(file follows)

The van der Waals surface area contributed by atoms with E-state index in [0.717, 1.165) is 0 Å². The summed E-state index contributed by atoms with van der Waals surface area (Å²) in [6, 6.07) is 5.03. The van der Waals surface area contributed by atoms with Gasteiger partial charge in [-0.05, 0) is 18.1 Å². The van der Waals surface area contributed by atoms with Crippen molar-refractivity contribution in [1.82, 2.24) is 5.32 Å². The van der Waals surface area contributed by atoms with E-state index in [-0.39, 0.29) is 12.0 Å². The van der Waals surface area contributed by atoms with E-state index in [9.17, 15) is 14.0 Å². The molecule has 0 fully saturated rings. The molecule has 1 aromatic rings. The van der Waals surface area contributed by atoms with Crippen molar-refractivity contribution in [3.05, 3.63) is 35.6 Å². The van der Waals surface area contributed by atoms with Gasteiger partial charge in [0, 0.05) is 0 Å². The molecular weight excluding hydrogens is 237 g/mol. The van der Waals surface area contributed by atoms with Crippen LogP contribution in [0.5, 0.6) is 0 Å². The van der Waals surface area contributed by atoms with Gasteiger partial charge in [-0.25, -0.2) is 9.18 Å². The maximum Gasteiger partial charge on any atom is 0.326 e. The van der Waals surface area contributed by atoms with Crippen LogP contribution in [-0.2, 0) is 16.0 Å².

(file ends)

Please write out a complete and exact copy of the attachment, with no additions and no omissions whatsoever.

The van der Waals surface area contributed by atoms with E-state index in [0.717, 1.165) is 0 Å². The summed E-state index contributed by atoms with van der Waals surface area (Å²) in [6, 6.07) is 5.03. The van der Waals surface area contributed by atoms with Gasteiger partial charge in [-0.05, 0) is 18.1 Å². The van der Waals surface area contributed by atoms with Crippen molar-refractivity contribution in [1.82, 2.24) is 5.32 Å². The van der Waals surface area contributed by atoms with E-state index in [-0.39, 0.29) is 12.0 Å². The van der Waals surface area contributed by atoms with E-state index in [9.17, 15) is 14.0 Å². The molecule has 0 fully saturated rings. The molecule has 1 aromatic rings. The van der Waals surface area contributed by atoms with Crippen molar-refractivity contribution in [3.05, 3.63) is 35.6 Å². The van der Waals surface area contributed by atoms with Gasteiger partial charge in [0, 0.05) is 0 Å². The molecular weight excluding hydrogens is 237 g/mol. The van der Waals surface area contributed by atoms with Crippen LogP contribution in [0.5, 0.6) is 0 Å². The van der Waals surface area contributed by atoms with Gasteiger partial charge in [-0.25, -0.2) is 9.18 Å². The maximum Gasteiger partial charge on any atom is 0.326 e. The van der Waals surface area contributed by atoms with Crippen LogP contribution in [-0.2, 0) is 16.0 Å².